Mallet Finger

Mallet finger injuries occur when the extensor tendon and often a fragment of bone detaches from the distal phalanx.

Mallet Finger

Mallet finger injuries occur when the extensor tendon and often a fragment of bone detaches from the distal phalanx. The patient will be unable to fully straighten the end of the finger. The injury occurs when something hits the end of finger and causes the detachment of the tendon or avulsion fracture of the distal phalanx. This is a clinical diagnosis although x-rays are often taken to determine whether there is bony involvement of the distal phalanx.

Initial treatment is a strict splinting regimen for 6-8 weeks. This involves a splint that keeps the most distal finger joint in complete extension. The splint must be kept on and not removed throughout the healing process so that the distal interphalangeal (DIP) joint does not bend. Once the tendon heals back to the bone, the patient will begin to wean the splint and begin gentle range of motion exercises. In most cases, the patient may have a slight extensor lag (meaning the finger may be unable to fully straighten at the tip), but surgery is usually not necessary.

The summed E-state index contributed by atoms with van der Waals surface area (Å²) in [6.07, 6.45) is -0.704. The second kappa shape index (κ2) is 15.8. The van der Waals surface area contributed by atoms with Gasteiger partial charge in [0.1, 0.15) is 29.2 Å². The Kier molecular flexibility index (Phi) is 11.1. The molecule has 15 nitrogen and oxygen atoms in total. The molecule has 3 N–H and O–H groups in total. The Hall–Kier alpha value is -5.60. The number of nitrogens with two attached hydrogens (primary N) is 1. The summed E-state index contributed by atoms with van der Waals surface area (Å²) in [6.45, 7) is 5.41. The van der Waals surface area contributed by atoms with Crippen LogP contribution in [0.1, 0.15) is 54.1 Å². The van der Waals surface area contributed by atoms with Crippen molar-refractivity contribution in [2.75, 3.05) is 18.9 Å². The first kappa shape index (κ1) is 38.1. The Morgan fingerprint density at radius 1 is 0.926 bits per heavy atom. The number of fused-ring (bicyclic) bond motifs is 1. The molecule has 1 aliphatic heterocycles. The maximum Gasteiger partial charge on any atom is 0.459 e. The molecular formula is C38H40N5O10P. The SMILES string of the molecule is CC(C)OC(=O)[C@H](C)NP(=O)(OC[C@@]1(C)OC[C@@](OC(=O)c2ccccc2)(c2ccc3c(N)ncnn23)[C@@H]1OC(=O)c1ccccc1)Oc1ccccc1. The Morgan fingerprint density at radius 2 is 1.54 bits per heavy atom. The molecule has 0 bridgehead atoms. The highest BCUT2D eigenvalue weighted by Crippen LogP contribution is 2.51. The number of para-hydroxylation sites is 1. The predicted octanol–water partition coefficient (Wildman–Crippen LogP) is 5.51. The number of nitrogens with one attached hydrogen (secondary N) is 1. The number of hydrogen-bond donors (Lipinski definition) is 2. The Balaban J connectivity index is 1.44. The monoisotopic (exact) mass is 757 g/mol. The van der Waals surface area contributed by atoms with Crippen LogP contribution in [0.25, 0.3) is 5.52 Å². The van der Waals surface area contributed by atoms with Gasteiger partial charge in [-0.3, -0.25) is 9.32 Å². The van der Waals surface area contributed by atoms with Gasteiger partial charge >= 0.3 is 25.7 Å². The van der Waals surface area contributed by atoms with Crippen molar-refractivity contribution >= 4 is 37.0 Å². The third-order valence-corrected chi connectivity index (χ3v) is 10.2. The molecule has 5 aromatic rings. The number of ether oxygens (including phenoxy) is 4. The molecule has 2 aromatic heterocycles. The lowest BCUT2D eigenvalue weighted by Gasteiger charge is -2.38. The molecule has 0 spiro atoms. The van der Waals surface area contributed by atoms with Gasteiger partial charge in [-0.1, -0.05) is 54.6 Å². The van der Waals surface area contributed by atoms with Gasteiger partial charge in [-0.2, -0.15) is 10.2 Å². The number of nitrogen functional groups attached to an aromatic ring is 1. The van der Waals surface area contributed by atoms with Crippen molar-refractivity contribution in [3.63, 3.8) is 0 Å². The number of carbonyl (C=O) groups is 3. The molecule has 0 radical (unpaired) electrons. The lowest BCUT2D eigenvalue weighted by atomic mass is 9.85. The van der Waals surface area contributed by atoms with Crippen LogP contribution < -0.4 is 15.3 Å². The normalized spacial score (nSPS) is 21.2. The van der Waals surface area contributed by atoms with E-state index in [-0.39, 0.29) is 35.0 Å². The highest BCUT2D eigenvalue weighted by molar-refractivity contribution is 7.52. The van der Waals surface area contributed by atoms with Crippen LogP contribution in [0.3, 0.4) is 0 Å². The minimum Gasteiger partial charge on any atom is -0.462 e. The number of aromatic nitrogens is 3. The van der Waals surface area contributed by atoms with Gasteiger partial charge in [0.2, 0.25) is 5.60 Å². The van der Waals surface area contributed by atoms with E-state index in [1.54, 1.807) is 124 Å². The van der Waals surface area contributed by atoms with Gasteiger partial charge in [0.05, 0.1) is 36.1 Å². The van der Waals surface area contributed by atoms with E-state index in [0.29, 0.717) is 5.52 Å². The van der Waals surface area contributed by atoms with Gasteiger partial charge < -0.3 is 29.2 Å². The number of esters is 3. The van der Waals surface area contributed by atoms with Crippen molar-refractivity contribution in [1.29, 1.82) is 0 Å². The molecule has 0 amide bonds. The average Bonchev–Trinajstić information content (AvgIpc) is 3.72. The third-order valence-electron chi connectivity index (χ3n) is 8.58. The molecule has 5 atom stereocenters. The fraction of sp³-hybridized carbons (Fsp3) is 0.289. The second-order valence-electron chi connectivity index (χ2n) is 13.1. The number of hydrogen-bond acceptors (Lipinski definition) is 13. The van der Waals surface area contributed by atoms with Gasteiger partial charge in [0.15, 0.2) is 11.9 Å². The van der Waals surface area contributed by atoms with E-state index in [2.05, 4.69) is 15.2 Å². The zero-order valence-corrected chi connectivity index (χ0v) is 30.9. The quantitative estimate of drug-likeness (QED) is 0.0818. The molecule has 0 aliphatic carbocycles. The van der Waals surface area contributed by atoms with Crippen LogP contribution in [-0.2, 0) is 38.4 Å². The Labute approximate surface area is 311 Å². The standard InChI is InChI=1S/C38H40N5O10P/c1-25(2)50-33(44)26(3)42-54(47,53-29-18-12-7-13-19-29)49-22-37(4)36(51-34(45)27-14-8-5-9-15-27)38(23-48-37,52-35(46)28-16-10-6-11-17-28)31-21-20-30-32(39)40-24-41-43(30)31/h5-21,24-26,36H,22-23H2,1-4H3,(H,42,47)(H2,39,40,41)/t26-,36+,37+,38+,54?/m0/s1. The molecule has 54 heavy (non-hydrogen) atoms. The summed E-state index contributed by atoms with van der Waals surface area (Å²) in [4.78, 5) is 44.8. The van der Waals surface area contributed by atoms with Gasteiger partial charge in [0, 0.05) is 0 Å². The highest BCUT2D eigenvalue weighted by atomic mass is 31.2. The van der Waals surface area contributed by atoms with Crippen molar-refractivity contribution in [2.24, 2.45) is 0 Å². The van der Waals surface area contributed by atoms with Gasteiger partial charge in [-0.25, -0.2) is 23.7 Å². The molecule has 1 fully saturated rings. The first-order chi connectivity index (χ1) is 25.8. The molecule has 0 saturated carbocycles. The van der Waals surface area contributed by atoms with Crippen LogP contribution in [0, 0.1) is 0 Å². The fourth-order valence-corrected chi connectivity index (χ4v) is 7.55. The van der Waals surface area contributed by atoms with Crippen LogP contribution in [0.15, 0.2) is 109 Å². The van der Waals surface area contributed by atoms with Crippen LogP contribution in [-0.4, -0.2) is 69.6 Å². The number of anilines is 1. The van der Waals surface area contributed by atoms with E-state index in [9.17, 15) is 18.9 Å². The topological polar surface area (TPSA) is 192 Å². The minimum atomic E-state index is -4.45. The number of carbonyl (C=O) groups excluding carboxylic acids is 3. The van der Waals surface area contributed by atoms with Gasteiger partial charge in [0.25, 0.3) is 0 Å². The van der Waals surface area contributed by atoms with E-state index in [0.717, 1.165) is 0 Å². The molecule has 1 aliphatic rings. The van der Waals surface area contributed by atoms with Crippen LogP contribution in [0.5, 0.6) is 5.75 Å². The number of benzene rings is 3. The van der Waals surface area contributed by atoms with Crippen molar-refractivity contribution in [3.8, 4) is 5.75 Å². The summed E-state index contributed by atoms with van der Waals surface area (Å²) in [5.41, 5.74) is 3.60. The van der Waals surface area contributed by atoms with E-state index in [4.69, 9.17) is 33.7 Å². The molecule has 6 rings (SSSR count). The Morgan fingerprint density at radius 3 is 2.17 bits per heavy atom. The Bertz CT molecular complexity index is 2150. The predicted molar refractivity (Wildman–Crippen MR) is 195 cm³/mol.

Mallet Finger

Courtesy: www.aaos.org

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Every patient receives an in-depth consultation to devise a treatment plan that is right for their problem. Our specialists prefer non-operative and non-invasive treatments whenever possible, including physical therapy, medications, and/or injections. When we require surgery, we will then use minimally invasive surgical techniques to fix your problem, whether it is fixing a broken bone or repairing a tendon. Our goal is always to get you back to living your life normally as soon as possible.

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